Five Days In Girona & Peralada

15 May 2023

Dive into the atmosphere of the Arts Festivals Summit 2023 Peralada / Girona

Rain. Throughout Iberia they had been calling for it for too many months. Without it soon in late April the vineyards and grain fields of Catalonia would shrivel in the coming summer heat. The grapes for Peralada's Cava and rich red Emporda would be dry nuggets like November sloes in Welsh hedges, sharp and wizened.

Rain. It needed something to coax it from the sky - something like a bunch of northern arts people standing outside a fourteenth century convent without umbrellas, waiting for the singers of Cantoria to finish rehearsing motets by Victoria and a couple of naughty ensaladas (the musical form, not the lettuces). Then it could come streaming down with a giggle onto unprepared heads and too thin linen. Very funny, we muttered. Wonderful, cheered our hosts.

Girona complied with the rain dances every evening, just as we were preparing to forsake conference rooms for the terraces by the river or rooftop bars. When we journeyed north-east to Peralada, that fantasy castle in lush gardens inland from the coast that curves up into Occitania, a chill breeze would creep down from the Pyreneese mountains just to remind us that lunch in the sun was not yet to be a lengthy picnic; to the relief of our Chief, trying to cajole us back into the conference room for more serious matters than the excellence of the estate's vintages. She fought against the hedonistic notion that, after a hard winter, nothing except great music is more important than conviviality and wine.

Of course 200 of us proved that it is perfectly possible to combine all four - discussion, conviviality,  fine wine and great music. It just takes a little practice to get the mixture exactly right. After four days most of us reckoned we had achieved it. The talk had united disparate cities, opened the eyes of newcomers to innovative artistic thinking, slapped down the financiers and foundations who were only interested in using the arts for their own purposes, and shown that the festival community is worldwide and has as many young warriors as old sages.

We had filled Girona with hugs and debates, arguments and new ideas (some brilliant, others sensibly left at the bottom of the glass) and had left the citizens mildly baffled. We failed dismally to fit into any convenient boxes. Some dressed up, others dressed down. Some were loud and insistent, others were quiet and reserved their judgements. We were terrible tourists, hopeless at keeping in nicely ordered lines of obedient consumers. As seven year-olds we must all have been little nightmares. I loved it. We were clearly democrats but even then made sure we preserved our right to dissent. There was a surfeit, a positive overflow, of intelligence.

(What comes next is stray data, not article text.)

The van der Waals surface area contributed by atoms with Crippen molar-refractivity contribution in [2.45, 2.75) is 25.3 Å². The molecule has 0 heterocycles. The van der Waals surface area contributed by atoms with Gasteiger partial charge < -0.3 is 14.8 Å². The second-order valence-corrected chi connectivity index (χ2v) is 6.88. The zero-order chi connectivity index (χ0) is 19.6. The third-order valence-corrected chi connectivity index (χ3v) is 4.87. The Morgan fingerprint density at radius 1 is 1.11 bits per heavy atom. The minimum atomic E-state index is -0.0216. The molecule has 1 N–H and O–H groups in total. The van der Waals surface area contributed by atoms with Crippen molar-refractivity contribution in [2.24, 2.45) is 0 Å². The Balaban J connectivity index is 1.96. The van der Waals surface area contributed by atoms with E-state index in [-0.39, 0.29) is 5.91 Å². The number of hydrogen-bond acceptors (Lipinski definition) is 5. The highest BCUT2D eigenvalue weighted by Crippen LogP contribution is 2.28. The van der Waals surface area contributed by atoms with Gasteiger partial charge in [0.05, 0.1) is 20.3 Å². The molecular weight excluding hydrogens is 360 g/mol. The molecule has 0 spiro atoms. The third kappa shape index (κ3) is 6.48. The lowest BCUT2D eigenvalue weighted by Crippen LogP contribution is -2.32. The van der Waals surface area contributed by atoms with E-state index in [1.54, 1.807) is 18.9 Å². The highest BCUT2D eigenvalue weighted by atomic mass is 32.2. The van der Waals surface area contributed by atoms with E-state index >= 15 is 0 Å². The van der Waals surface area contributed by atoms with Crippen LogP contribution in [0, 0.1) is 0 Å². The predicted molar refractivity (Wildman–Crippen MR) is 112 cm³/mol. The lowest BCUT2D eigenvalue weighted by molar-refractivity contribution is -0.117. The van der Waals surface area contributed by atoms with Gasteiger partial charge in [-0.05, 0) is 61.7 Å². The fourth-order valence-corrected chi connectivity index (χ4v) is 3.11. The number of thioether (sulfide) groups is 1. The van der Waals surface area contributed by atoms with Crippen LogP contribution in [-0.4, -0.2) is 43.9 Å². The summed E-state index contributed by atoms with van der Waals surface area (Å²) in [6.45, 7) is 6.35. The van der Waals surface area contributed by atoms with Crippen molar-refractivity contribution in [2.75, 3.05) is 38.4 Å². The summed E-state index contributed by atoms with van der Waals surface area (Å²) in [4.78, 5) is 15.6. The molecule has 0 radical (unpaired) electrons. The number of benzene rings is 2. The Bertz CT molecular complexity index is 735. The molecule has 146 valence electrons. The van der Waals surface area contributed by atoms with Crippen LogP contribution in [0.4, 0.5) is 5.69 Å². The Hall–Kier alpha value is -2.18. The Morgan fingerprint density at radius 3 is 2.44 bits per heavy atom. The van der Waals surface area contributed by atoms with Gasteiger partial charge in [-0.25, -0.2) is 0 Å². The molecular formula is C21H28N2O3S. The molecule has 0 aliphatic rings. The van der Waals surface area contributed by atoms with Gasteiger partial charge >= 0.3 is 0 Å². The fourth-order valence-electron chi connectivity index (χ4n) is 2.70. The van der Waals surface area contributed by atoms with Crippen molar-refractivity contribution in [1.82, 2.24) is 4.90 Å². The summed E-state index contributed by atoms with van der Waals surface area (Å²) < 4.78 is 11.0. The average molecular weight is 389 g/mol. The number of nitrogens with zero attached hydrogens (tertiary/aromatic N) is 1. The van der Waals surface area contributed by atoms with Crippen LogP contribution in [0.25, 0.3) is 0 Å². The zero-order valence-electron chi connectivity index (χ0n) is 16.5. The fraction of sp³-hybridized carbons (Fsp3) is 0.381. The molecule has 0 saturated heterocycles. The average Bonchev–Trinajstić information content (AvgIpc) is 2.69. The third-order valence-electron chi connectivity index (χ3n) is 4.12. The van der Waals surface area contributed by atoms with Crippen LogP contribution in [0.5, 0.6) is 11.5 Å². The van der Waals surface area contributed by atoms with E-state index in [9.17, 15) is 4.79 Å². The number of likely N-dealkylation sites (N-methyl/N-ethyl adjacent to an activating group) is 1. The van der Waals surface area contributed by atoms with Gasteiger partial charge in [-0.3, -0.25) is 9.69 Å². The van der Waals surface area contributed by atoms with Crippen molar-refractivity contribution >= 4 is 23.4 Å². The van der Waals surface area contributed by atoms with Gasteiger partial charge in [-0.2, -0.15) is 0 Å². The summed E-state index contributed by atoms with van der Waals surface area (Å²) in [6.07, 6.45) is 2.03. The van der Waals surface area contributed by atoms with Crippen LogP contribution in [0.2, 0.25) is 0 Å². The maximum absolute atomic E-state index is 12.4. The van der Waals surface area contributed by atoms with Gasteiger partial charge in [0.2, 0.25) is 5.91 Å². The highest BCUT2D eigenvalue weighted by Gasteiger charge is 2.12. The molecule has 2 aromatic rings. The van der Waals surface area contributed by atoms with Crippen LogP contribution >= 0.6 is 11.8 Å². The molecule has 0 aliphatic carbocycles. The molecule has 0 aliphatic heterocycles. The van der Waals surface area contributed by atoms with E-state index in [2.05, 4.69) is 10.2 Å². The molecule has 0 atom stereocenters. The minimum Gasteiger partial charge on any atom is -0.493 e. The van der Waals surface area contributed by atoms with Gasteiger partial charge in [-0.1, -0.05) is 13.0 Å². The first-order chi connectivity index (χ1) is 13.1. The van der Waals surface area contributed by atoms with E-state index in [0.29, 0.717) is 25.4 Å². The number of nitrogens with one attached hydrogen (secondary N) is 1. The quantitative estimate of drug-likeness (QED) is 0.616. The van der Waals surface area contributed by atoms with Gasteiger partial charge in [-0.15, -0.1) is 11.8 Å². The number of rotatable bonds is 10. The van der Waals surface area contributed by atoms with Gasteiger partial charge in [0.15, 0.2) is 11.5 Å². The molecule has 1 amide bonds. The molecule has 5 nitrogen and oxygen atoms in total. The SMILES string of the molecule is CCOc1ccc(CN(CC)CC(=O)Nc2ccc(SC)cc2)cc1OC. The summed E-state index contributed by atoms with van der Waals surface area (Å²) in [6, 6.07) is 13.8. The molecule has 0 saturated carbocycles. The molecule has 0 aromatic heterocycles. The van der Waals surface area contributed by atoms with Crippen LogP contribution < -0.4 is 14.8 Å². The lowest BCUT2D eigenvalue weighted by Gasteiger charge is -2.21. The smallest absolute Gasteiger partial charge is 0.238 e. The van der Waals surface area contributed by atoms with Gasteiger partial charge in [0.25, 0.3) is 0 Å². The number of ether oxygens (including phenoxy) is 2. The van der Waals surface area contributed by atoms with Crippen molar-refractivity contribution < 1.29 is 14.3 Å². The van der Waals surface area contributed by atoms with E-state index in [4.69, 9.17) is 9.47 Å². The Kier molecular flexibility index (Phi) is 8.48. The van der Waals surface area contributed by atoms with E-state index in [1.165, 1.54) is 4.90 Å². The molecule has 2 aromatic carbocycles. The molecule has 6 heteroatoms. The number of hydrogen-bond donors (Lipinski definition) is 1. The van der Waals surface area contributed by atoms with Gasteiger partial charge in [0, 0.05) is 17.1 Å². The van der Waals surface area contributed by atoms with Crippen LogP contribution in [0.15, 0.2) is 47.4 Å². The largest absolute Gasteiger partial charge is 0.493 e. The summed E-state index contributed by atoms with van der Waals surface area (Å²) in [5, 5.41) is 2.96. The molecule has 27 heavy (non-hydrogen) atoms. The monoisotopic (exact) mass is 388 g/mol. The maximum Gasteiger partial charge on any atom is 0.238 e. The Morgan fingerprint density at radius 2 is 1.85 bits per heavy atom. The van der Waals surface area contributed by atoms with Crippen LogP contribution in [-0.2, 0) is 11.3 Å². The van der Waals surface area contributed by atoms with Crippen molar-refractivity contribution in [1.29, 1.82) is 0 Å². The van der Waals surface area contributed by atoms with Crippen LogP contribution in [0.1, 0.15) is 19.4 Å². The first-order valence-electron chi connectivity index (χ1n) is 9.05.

While we were discussing how to revive cities with festivals, and how to help festivals survive and sustain themselves as the world heats and politics threaten, down the road in Barcelona a massive international seafood congress swamped the town. I suspect their discussions covered the important distinctions between shrimps, prawns and langoustines and whether the plural of octopus is octopae, but we were too busy planting a festival forest in Iceland to be bothered by intellectual paella.

In Peralada, the inhabitants of the village were spared the sight of our motley crowd of festival enthusiasts. The buses from Girona scraped through the castle gates with centimetres to spare. As we stood around waiting to be allowed inside the conference room, there was a little innocent betting as to which of the coach drivers would be able to circle in front of the ramparts without reversing. Driver one made it with panache. Driver three lost his nerve quickly and had to make a five point turn. 

Overseeing it all was a magnificent swan on the estate's lake. He glided across the water with his wings arched above his back like a finely sculptured yacht's rigging. We were enchanted. Some wondered whether he was real or a clever mechanical animation placed by the opera company to advertise Lohengrin. But now and again a flick of the tail feathers and the glare of a beady eye proved he was alive and alert. As the day wore on, those who do not speak international swan language thought he was just being decorative, parading his feathers for fun, and they ventured close with phone cameras at the ready, even trespassing onto the grass by the water. This was a mistake. The raised wings were a warning. Under the trees the swan's wife was sitting on her eggs, a vigil that could not be interrupted. Keep away, the wings said, moving between eggs and lenses. When the new Peralada Opera Auditorium is built for the 2024 festival, those eggs will be adolescent cygnets, ready to welcome audiences in safety.

Goodbyes over the final dinner in the Girona HQ hotel was enlivened by a little ceremony of affection and appreciation. We had arrived on St. Jordi's Day, that of Catalonia's patron saint (and England's - though, as a Wales supporter, I am on the side of red dragons), which is celebrated with roses for lovers and families. Each delegate had received a rose as they registered, along with a book of the comic tribulations of fictional interns, Sofie & Carlo. The task was to present the rose to someone we had each come to value especially by the last night. Fresh flowers were available for those who had forgotten to water their roses and did not want to devalue the gift by offering wilted petals. The women on EFA's team did particularly well, getting at least a bunch each. But some of the rest of us were secretly delighted too. From her! Who would have thought she cared!

by Simon Mundy